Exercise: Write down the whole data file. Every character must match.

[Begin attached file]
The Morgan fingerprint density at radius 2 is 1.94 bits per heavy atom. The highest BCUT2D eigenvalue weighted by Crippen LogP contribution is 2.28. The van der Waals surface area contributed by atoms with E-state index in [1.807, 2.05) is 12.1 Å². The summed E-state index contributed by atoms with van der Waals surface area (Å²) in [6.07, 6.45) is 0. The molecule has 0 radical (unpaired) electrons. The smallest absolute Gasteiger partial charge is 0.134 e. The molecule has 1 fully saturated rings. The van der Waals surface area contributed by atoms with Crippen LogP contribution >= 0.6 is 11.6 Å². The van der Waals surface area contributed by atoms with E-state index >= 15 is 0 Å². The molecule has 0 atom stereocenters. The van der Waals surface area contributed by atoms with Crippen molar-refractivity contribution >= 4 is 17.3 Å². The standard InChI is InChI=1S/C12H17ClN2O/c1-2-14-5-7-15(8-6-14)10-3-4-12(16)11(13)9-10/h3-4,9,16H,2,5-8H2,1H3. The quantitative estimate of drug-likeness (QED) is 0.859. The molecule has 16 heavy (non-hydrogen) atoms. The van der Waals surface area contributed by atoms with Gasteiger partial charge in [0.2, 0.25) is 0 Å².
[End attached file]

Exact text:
The Morgan fingerprint density at radius 2 is 1.94 bits per heavy atom. The highest BCUT2D eigenvalue weighted by Crippen LogP contribution is 2.28. The van der Waals surface area contributed by atoms with E-state index in [1.807, 2.05) is 12.1 Å². The summed E-state index contributed by atoms with van der Waals surface area (Å²) in [6.07, 6.45) is 0. The molecule has 0 radical (unpaired) electrons. The smallest absolute Gasteiger partial charge is 0.134 e. The molecule has 1 fully saturated rings. The van der Waals surface area contributed by atoms with Crippen LogP contribution >= 0.6 is 11.6 Å². The van der Waals surface area contributed by atoms with E-state index >= 15 is 0 Å². The molecule has 0 atom stereocenters. The van der Waals surface area contributed by atoms with Crippen molar-refractivity contribution >= 4 is 17.3 Å². The standard InChI is InChI=1S/C12H17ClN2O/c1-2-14-5-7-15(8-6-14)10-3-4-12(16)11(13)9-10/h3-4,9,16H,2,5-8H2,1H3. The quantitative estimate of drug-likeness (QED) is 0.859. The molecule has 16 heavy (non-hydrogen) atoms. The van der Waals surface area contributed by atoms with Gasteiger partial charge in [0.2, 0.25) is 0 Å².